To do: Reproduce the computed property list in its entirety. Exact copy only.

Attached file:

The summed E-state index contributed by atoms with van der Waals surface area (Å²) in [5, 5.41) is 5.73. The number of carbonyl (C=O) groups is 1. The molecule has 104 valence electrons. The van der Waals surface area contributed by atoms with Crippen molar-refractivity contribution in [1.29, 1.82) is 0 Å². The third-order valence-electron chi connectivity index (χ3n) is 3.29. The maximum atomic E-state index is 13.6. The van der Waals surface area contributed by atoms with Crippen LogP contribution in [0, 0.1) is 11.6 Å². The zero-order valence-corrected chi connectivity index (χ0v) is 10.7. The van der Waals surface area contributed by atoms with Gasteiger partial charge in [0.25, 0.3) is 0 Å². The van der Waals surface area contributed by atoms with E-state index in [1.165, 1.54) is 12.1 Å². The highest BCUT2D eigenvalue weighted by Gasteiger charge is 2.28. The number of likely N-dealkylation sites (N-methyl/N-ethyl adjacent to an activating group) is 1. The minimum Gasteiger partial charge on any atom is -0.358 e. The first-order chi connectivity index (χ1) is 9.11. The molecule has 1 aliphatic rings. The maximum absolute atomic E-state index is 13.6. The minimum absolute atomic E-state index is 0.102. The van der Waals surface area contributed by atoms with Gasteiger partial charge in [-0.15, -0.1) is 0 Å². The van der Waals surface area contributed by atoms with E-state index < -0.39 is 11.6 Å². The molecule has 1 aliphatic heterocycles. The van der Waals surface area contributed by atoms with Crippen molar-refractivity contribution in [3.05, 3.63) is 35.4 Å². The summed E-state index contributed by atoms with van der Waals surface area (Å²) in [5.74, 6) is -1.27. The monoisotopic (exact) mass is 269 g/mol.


The summed E-state index contributed by atoms with van der Waals surface area (Å²) in [5, 5.41) is 5.73. The number of carbonyl (C=O) groups is 1. The molecule has 104 valence electrons. The van der Waals surface area contributed by atoms with Crippen molar-refractivity contribution in [1.29, 1.82) is 0 Å². The third-order valence-electron chi connectivity index (χ3n) is 3.29. The maximum atomic E-state index is 13.6. The van der Waals surface area contributed by atoms with Crippen LogP contribution in [0, 0.1) is 11.6 Å². The zero-order valence-corrected chi connectivity index (χ0v) is 10.7. The van der Waals surface area contributed by atoms with Gasteiger partial charge in [0.25, 0.3) is 0 Å². The van der Waals surface area contributed by atoms with E-state index in [1.165, 1.54) is 12.1 Å². The highest BCUT2D eigenvalue weighted by Gasteiger charge is 2.28. The number of likely N-dealkylation sites (N-methyl/N-ethyl adjacent to an activating group) is 1. The minimum Gasteiger partial charge on any atom is -0.358 e. The first-order chi connectivity index (χ1) is 9.11. The molecule has 1 aliphatic rings. The maximum absolute atomic E-state index is 13.6. The minimum absolute atomic E-state index is 0.102. The van der Waals surface area contributed by atoms with Gasteiger partial charge in [-0.15, -0.1) is 0 Å². The van der Waals surface area contributed by atoms with E-state index < -0.39 is 11.6 Å². The molecule has 1 aliphatic heterocycles. The van der Waals surface area contributed by atoms with Crippen molar-refractivity contribution in [3.05, 3.63) is 35.4 Å². The summed E-state index contributed by atoms with van der Waals surface area (Å²) in [5.74, 6) is -1.27. The monoisotopic (exact) mass is 269 g/mol.